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3 Reasons to Cash Out on McDonald’s Stock

Josh Enomoto

Although I can understand the longer-term case for McDonald’s (NYSE:MCD), I’ve never in my adult years liked their food. However, curiosity got the better of me in recent months, and I decided to give their offerings a chance. Surprisingly, my InvestorPlace colleague Will Ashworth was right: their food has improved significantly, which theoretically bolsters the case for McDonald’s stock.

3 Reasons to Cash Out on McDonald's Stock

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Actually, it’s not theoretical at all. Just pull up a recent chart of MCD stock, which proves that many investors are loving it. Since the beginning of this year, shares have jumped decisively into double-digit territory. Granted, the fast-food giant suffered turbulence early into 2019, but since mid-February, MCD gained more than 8%.

At the same time, McDonald’s stock has risen against significant headwinds. Millennials no longer care about the brand, and demographically, this circumstance will likely worsen. Among burger joints, the “Golden Arches” is losing out to Wendy’s (NASDAQ:WEN) from a consumer sentiment standpoint. Finally, other fast-food brands like Domino’s Pizza (NYSE:DPZ) compete fiercely for those fickle consumer dollars.

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Seemingly, if there’s any time to sell MCD stock into strength, it’s right now. And that’s exactly what I’m going to tell you. Here are three reasons why:

Shrinking Markets Will Strangle McDonald’s Stock

In my studies regarding technical analysis, one of the clear signs to watch out for is lack of confirmation. Typically, if shares rise, you want to see volume lift higher accordingly. If not, you have a mismatch: the volume is not confirming the bullishness in the share price.

With McDonald’s stock, we have a similar dynamic. Indeed, shares have been rising while overall volume levels have declined. But I’m more interested in the fundamentals not matching technical enthusiasm. For me to get interested in MCD at this juncture, I need to see a viable growth plan. Unfortunately, I see the opposite.

Most people who follow MCD stock realize that annual revenues have steadily declined for the better part of this decade. Of course, this is to be expected as management wrestles with a changing landscape in the fast-food industry.

What isn’t expected, though, is that the iconic burger joint hasn’t made progress in any market. Since 2013, the domestic segment revenue is down more than 13%. Leading international markets are down 11%. High-growth regions are down more than 43%. Finally, what MCD calls foundational markets and corporate sales are down nearly 52%.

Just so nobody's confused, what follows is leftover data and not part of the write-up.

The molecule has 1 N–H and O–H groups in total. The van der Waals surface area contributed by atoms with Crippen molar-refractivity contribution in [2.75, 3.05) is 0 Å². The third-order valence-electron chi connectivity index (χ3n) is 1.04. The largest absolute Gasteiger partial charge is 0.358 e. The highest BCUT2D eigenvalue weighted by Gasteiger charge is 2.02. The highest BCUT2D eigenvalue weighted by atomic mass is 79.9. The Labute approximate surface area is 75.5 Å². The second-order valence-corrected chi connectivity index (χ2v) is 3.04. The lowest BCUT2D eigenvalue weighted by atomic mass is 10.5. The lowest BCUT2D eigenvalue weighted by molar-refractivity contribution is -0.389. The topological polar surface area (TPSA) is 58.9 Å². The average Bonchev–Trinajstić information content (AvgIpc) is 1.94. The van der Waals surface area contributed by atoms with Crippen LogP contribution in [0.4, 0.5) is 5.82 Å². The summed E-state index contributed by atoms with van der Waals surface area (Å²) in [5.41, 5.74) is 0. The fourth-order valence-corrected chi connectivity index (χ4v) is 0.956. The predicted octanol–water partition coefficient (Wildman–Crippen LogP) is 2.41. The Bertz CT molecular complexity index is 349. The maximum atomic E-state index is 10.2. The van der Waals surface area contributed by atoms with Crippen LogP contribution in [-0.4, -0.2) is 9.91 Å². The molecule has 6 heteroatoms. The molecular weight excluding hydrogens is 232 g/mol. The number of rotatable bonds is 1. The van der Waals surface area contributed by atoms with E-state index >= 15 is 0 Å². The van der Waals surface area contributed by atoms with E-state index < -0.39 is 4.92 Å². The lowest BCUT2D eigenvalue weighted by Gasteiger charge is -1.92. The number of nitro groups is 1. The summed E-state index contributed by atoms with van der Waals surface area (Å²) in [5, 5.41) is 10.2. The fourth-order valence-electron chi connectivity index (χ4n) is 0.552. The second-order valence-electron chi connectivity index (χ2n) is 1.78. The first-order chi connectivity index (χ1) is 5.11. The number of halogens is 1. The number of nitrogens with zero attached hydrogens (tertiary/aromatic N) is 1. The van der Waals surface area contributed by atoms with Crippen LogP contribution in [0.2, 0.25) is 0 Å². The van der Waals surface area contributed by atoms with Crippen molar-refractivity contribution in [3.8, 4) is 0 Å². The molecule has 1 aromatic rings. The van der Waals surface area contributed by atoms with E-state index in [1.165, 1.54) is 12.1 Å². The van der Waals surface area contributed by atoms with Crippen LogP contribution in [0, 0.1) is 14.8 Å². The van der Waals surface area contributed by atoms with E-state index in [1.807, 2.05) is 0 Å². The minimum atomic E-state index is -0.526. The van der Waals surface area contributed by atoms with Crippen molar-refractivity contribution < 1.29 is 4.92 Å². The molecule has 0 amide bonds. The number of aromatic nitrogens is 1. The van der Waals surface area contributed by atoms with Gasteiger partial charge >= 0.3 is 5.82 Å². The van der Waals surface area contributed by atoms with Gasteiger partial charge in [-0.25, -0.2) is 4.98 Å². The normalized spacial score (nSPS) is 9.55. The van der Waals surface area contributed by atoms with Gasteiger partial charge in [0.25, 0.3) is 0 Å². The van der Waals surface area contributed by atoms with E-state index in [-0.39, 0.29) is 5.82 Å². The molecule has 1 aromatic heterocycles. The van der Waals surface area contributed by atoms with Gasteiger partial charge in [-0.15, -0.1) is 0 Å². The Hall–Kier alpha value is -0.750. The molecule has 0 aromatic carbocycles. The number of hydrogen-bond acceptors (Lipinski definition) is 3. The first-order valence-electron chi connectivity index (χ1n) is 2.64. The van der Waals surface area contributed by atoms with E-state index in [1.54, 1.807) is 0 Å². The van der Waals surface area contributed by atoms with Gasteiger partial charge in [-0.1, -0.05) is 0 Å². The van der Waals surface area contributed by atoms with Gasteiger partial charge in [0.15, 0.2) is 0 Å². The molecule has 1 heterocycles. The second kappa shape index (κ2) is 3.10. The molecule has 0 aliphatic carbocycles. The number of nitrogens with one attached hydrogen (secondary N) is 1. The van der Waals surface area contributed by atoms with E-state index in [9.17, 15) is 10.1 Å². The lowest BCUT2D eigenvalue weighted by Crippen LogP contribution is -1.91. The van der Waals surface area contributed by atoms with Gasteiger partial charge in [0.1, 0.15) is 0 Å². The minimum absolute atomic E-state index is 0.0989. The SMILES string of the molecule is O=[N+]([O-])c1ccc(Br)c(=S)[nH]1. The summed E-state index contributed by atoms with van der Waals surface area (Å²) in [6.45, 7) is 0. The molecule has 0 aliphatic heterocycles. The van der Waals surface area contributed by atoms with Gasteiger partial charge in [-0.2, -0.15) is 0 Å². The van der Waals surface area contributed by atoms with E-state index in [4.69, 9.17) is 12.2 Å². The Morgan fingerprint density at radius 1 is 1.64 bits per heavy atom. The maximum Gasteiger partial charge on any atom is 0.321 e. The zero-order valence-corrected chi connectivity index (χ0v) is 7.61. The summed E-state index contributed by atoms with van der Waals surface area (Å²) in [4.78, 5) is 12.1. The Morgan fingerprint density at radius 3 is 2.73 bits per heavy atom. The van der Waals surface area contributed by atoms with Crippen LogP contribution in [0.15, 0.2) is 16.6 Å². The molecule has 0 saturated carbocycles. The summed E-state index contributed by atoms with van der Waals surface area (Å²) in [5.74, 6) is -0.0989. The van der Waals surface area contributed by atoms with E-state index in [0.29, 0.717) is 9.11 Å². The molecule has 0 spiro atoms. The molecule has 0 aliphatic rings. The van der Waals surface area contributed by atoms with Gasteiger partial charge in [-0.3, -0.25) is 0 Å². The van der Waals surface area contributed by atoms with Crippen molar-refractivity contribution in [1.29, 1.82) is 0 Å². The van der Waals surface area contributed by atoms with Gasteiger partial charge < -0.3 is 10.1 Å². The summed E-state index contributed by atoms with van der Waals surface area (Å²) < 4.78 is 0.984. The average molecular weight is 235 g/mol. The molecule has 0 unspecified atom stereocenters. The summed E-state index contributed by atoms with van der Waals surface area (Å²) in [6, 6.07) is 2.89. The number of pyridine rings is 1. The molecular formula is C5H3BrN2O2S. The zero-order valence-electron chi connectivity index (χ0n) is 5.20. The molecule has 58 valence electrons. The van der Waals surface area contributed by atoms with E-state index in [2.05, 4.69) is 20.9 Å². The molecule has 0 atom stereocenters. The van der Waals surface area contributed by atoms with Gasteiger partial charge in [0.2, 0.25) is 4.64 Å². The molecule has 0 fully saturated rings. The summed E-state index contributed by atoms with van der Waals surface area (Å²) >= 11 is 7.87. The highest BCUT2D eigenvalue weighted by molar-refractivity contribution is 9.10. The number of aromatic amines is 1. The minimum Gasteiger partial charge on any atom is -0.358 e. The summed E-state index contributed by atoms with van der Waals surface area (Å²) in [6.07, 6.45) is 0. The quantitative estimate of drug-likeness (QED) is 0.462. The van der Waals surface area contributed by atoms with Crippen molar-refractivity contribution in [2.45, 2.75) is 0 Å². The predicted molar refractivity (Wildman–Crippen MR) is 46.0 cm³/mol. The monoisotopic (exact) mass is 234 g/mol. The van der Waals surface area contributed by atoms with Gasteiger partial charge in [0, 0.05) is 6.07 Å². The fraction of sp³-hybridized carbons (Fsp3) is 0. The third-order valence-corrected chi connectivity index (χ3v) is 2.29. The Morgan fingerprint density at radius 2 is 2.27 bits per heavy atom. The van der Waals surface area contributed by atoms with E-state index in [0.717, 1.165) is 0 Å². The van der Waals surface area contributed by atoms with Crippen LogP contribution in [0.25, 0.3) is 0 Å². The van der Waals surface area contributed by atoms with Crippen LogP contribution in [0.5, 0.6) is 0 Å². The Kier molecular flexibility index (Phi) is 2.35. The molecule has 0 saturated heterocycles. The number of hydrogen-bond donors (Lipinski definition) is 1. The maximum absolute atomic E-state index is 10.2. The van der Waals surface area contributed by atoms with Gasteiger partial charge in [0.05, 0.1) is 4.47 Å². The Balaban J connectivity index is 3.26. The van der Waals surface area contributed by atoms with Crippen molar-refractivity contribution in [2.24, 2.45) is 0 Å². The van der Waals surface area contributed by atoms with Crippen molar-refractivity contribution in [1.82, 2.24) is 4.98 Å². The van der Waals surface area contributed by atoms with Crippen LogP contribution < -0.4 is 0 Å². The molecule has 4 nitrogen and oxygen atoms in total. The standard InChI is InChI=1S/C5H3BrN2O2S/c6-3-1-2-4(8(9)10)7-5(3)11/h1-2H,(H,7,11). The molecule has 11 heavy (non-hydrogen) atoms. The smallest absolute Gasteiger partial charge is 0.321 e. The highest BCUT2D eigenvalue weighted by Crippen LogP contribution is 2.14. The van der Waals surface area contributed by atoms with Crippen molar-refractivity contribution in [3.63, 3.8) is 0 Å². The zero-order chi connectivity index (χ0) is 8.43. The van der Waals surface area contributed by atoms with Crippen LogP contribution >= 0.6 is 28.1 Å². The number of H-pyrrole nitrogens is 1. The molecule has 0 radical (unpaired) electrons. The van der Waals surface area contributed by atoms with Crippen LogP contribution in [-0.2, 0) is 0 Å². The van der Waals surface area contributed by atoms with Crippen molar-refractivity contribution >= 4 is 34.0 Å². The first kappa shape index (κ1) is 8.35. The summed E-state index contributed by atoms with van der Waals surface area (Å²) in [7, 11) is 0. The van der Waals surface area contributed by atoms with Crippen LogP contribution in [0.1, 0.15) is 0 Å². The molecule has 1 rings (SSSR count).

The one small exception is leading international markets since 2016, which has produced modest sales growth of 5.3%. But that’s just too pedestrian to justify the soaring McDonalds stock price.

No Viable Opportunities with Millennials

I have some simple math for you, not the fuzzy kind that former President George W. Bush likes: millennials represent the largest demographic in the U.S. labor force. If you’re going to win in any retail segment, you must win over millennials.

But as I previously mentioned, the McDonalds brand hasn’t remained relevant. But it’s not just about the failure to bring customers into their stores, which is already bad enough. Instead, the company no longer has social cachet.

According to a Quartz article from two years ago, only 20% of millennials have ever tried a Big Mac. If you’re one of the 20%, the Big Mac is the company’s marquee burger. Do I have to even have to explain what that tells you about the longer-term challenges awaiting McDonald’s stock?


If that’s the case with millennials, what about the incoming Generation Z? Furthermore, as millennials start having babies, those future consumers will likely not care at all about the fast-food icon. Of course, that’s way down the road, but you get my point: If you can’t win the young market, it’s unlikely you’ll resonate with the younger market.

Signature-Crafted Volatility for MCD Stock

Just recently, management made a startling announcement: they’re getting rid of their signature-crafted burgers. Instead, they’ll focus on simpler (i.e., cheaper) quarter-pounder options.

Earlier, when I said that I tried their food for the first time in a long time, I was referring to the signature-crafted burgers. Especially for a fast-food joint, they’re a cut above the competition. I was genuinely impressed. However, it doesn’t matter what I think if other customers aren’t buying them.

Of course, management put their corporate spin on the issue. They’re claiming that they’re focusing on what their customers want, which is great. The problem here is that MCD tacitly admitted that their consumer base is declining. Worse yet, their efforts to capture the youth market have failed.

I’m not saying that MCD stock is a bad investment. What I am saying is that it’s a bad investment at over $190 a pop. The company needs a compelling growth narrative to have me interested. Right now, it does have such a narrative, but only for the bears.

As of this writing, Josh Enomoto did not hold a position in any of the aforementioned securities.

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